IRS Finalizes Hardship Distribution Rules

October 1, 2019

On September 23, 2019, the IRS published the final rule changing the requirements that must be met for a participant to take a hardship distribution. As background, the IRS proposed new rules for hardship distributions back in November 2018 (as discussed in our November 28, 2018, Retirement Update for Compliance Corner).

The final rules are very similar to the proposed rules. As such, participants will be able to take a hardship distribution even if they have not exhausted all plan loans. They will also be allowed to continue contributing to their 401(k) after they take a hardship distribution. Likewise, the proposed rule would allow participants to draw hardship distributions from qualified matching contributions and qualified nonelective contributions (if their employer plan sponsor chooses to allow it).

There were a few clarifying changes to note:

  • The safe harbor for expenses incurred due to federally declared disasters has been updated to make it clear that employees can only receive a hardship distribution for their own losses, and not for the losses of their relatives or dependents. It also clarifies that there is no deadline for requesting a distribution and that there is no extended deadline for employers that want to adopt disaster-related hardship provisions.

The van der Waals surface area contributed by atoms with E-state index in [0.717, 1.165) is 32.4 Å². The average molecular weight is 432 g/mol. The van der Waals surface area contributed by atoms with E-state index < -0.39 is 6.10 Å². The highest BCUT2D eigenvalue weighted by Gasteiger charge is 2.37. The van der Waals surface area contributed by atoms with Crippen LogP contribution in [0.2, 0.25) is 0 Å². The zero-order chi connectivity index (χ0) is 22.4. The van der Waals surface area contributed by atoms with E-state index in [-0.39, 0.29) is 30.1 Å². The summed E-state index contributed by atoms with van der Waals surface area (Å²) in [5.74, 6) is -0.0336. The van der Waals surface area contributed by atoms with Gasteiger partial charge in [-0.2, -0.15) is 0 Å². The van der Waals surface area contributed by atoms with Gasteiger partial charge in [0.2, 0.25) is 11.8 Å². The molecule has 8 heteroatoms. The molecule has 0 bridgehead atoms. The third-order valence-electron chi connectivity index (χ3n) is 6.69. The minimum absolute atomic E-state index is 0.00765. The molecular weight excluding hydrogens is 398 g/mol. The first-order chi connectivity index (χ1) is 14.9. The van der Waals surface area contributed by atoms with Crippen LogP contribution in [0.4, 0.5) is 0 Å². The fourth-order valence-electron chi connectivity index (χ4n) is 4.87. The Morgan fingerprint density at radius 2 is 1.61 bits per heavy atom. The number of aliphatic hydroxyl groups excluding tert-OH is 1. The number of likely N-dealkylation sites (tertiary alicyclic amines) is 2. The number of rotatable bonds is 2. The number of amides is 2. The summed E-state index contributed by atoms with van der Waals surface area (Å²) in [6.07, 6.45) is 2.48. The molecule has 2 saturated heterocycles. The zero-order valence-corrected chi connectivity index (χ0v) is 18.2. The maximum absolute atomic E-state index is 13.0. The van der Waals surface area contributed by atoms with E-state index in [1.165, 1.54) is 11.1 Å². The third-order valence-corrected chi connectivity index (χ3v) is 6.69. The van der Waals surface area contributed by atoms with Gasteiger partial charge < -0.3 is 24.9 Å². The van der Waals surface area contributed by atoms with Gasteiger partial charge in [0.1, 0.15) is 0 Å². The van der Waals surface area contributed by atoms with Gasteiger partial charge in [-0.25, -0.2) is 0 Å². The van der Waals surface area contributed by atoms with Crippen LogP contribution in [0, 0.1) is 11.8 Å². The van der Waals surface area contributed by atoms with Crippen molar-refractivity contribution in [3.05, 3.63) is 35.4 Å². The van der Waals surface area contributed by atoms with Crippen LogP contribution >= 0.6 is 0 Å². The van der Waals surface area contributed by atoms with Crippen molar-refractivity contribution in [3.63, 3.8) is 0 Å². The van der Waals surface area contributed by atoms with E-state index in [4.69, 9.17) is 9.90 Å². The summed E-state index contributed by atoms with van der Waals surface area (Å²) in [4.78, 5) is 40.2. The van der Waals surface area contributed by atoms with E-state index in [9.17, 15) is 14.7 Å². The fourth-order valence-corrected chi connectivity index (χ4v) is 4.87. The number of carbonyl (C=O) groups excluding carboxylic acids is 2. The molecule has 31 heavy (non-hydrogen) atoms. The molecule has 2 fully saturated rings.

• The funds that are available for hardship distributions can include safe harbor contributions.
  • Participants can apply for a hardship distribution as long as the distribution is necessary to satisfy the participant’s financial need. They can do so even if they have access to funds that will be needed for another purpose soon. They can certify this need by telephone.

With some exceptions, the final regulations apply to distributions made after January 1, 2020. However, parts of the rule have been in effect since January 1, 2018.

Employers offering hardship distributions should determine how this rule will affect their plan and discuss these final rules with their advisor.

Final Rule on Hardship Distributions »